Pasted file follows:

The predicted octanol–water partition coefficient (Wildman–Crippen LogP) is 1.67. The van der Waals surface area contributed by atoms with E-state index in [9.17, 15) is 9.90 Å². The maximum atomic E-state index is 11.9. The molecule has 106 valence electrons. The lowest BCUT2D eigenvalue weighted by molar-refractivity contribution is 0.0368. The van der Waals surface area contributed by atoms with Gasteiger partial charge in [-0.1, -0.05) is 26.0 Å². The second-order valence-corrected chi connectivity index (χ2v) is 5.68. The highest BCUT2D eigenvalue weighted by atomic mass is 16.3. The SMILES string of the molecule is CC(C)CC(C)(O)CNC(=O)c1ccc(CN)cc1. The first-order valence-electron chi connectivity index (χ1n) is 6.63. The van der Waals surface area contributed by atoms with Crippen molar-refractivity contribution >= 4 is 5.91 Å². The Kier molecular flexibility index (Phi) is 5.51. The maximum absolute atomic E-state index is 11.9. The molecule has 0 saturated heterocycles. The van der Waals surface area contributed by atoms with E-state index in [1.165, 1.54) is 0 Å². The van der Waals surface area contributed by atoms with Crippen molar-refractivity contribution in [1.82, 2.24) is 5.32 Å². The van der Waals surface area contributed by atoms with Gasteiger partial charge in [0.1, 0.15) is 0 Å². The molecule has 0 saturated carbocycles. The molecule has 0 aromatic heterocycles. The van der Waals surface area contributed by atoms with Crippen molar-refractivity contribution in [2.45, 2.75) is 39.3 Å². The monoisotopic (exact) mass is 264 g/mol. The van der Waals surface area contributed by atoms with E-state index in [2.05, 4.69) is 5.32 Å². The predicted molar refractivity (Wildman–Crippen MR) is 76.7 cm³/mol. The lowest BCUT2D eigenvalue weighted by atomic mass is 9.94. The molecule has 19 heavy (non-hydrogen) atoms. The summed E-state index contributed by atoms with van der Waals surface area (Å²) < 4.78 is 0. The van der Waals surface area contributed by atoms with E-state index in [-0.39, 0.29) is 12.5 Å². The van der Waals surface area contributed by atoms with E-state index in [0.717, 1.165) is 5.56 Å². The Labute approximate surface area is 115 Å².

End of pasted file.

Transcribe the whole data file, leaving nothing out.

The predicted octanol–water partition coefficient (Wildman–Crippen LogP) is 1.67. The van der Waals surface area contributed by atoms with E-state index in [9.17, 15) is 9.90 Å². The maximum atomic E-state index is 11.9. The molecule has 106 valence electrons. The lowest BCUT2D eigenvalue weighted by molar-refractivity contribution is 0.0368. The van der Waals surface area contributed by atoms with Gasteiger partial charge in [-0.1, -0.05) is 26.0 Å². The second-order valence-corrected chi connectivity index (χ2v) is 5.68. The highest BCUT2D eigenvalue weighted by atomic mass is 16.3. The SMILES string of the molecule is CC(C)CC(C)(O)CNC(=O)c1ccc(CN)cc1. The first-order valence-electron chi connectivity index (χ1n) is 6.63. The van der Waals surface area contributed by atoms with Crippen molar-refractivity contribution >= 4 is 5.91 Å². The Kier molecular flexibility index (Phi) is 5.51. The maximum absolute atomic E-state index is 11.9. The molecule has 0 saturated heterocycles. The van der Waals surface area contributed by atoms with E-state index in [1.165, 1.54) is 0 Å². The van der Waals surface area contributed by atoms with Crippen molar-refractivity contribution in [1.82, 2.24) is 5.32 Å². The van der Waals surface area contributed by atoms with Gasteiger partial charge in [0.1, 0.15) is 0 Å². The molecule has 0 saturated carbocycles. The molecule has 0 aromatic heterocycles. The van der Waals surface area contributed by atoms with Crippen molar-refractivity contribution in [2.45, 2.75) is 39.3 Å². The monoisotopic (exact) mass is 264 g/mol. The van der Waals surface area contributed by atoms with E-state index in [2.05, 4.69) is 5.32 Å². The predicted molar refractivity (Wildman–Crippen MR) is 76.7 cm³/mol. The lowest BCUT2D eigenvalue weighted by atomic mass is 9.94. The molecule has 19 heavy (non-hydrogen) atoms. The summed E-state index contributed by atoms with van der Waals surface area (Å²) < 4.78 is 0. The van der Waals surface area contributed by atoms with E-state index in [-0.39, 0.29) is 12.5 Å². The van der Waals surface area contributed by atoms with E-state index in [0.717, 1.165) is 5.56 Å². The Labute approximate surface area is 115 Å².